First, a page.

For political scientist Charles Conteh, cities were once upon a time “afterthoughts” of a strong central government or “creatures of provinces.”
But no longer. Cities and regions are now the drivers of economic growth in a dramatically shifting world economy. Conteh explores this and other themes in his hot-off-the-press book Policy Governance in Multi-Level Systems: Economic Development and Policy Implementation in Canada. He sat down with the Brock News recently to discuss his research.
TBN: What are some of the main messages in your new book?
CC: It’s my conviction that the global economy is going through seismic change. The game plan has changed for how we understand economic development, industrial development, job creation. The book is about speaking to the issues we need to confront – a big one being structural changes in the Canadian economy – and what to do about these issues. I focus on four different regions in Canada, including Niagara.
TBN: What are some of the key characteristics of the old world economy and what are the key characteristics of what is emerging?
CC: We used to think in terms of clearly defined economic sectors operating in a national, “Canadian” economy. Now, all economic sectors are interconnected and it’s all about Canada in the global economy. How do you engage global forces?
Canada – especially the Niagara Region – used to be a low-skilled, blue collar-driven, manufacturing-based economy; now it’s a high-skilled, knowledge-driven, innovation-based economy. Therefore, the structural characteristics of the economy are going from a sector focus to an inter-sector focus, from a national focus to an international focus, from a manufacturing, blue-collar focus to a highly-skilled, innovation focus.
The kinds of policy tools and instruments Canada relied upon to stimulate and manage the economy are becoming obsolete. In this new world economy, policy responses will have to change, how provinces engage cities will have to change, how the feds position the broad policy environment with respect to taxation, regulation of businesses and support for small businesses will have to change.
TBN: What are some of these changes that need to be made provincially and nationally?
CC: Up until about a decade ago, Canadian governments took a “top-down” approach in forming and implementing macro-economic policy. The way that we designed federalism in Canada has resulted in cities being creatures of the provinces. They were the afterthought institutionally. What has changed fundamentally is that cities and regions are becoming the engines of growth, so we’re beginning to see a “bottom-up” approach.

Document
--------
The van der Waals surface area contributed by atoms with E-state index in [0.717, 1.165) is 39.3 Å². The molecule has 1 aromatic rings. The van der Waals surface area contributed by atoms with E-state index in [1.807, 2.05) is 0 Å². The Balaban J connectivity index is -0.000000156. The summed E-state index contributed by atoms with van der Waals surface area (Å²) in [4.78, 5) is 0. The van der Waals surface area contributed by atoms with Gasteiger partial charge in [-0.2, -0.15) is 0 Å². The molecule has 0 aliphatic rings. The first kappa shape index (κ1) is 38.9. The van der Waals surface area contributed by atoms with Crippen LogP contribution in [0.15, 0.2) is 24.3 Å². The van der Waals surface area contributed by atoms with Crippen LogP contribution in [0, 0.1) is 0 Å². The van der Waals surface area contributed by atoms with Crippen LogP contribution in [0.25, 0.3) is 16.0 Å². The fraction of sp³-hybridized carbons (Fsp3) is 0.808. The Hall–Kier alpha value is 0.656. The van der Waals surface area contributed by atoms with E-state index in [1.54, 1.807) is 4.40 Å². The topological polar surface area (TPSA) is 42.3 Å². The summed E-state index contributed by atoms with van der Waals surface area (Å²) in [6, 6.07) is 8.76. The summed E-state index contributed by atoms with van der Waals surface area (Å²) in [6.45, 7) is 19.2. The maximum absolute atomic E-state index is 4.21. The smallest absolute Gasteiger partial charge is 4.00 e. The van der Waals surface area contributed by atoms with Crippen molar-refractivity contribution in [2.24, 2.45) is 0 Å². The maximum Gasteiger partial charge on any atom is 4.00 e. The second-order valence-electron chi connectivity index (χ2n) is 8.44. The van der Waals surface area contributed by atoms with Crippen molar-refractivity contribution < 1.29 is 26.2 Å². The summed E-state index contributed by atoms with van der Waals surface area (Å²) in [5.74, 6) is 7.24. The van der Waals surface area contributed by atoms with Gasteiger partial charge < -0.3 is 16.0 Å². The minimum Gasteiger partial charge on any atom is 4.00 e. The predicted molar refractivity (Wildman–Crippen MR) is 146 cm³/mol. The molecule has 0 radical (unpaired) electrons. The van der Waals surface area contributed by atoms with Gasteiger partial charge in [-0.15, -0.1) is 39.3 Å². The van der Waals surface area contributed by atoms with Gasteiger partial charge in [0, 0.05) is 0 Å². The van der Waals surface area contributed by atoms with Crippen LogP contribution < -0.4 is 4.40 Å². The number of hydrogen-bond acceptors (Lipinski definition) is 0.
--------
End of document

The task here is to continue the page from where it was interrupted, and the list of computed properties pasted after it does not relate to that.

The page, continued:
In my book, I suggest that the provinces and the federal government will have to decentralize and delegate power and authority to cities and regions, which are at the centre stage of action. Governments need to give cities and regions adequate resources to be the main drivers of economic growth, whether attracting new businesses, whether creating new infrastructures, whether expanding new businesses. It’s like flipping our federalism upside down.
In the main global players from China to India, city-regions are driving change. We need to make a similar adjustment in Canada. That requires a lot of reflection. For instance, in the Niagara Region, we have to ask ourselves some profound questions: What are the strengths of the Niagara region? What are our assets? What exactly can we offer the world? What is our niche in the global economy?
TBN: There’s an increasing tendency of funding agencies to focus on applied research, particularly in the area of partnerships with industry to develop innovation. Do you have any thoughts about this shift in research focus?
CC: That could be the front line of the economic adjustment that we’re undergoing. In this new global system, the emphasis is on knowledge-driven economies and innovation. To talk about innovation is to focus on research and development. R&D involves the application of knowledge, the commercialization of knowledge for industrial use.
I like to refer to the “triple helix” metaphor that exists in the literature. It symbolizes a relationship among post-secondary institutions, industries and government. The infrastructure of those partnerships will leverage and maximize the potential of R&D. If you miss that infrastructure, if you miss those relationships, you have a lot of knowledge generation with nothing concrete resulting.
We need to talk about how to design this infrastructure within each region. Niagara has a university and a college. We have two post-secondary institutions within the same region – key assets to projecting ourselves into the global economy.
TBN: Anything else from your research you wish to highlight?
CC: Niagara is facing a “crisis phase of transition.” We have demographic decline, stagnation, an aging population, industrial dislocation of multinational corporations in all sectors. Who are we? What do we have? How do we move forward?
This crisis is an opportunity for Niagara to re-think, to re-design, to re-build itself. The movers and the shakers are no longer multi-national corporations, they are medium and small-sized businesses that will create jobs and fuel economic growth. What can be viewed as a crisis, in reality, is an opportunity to re-think the future of regions such as Niagara and cities in Canada.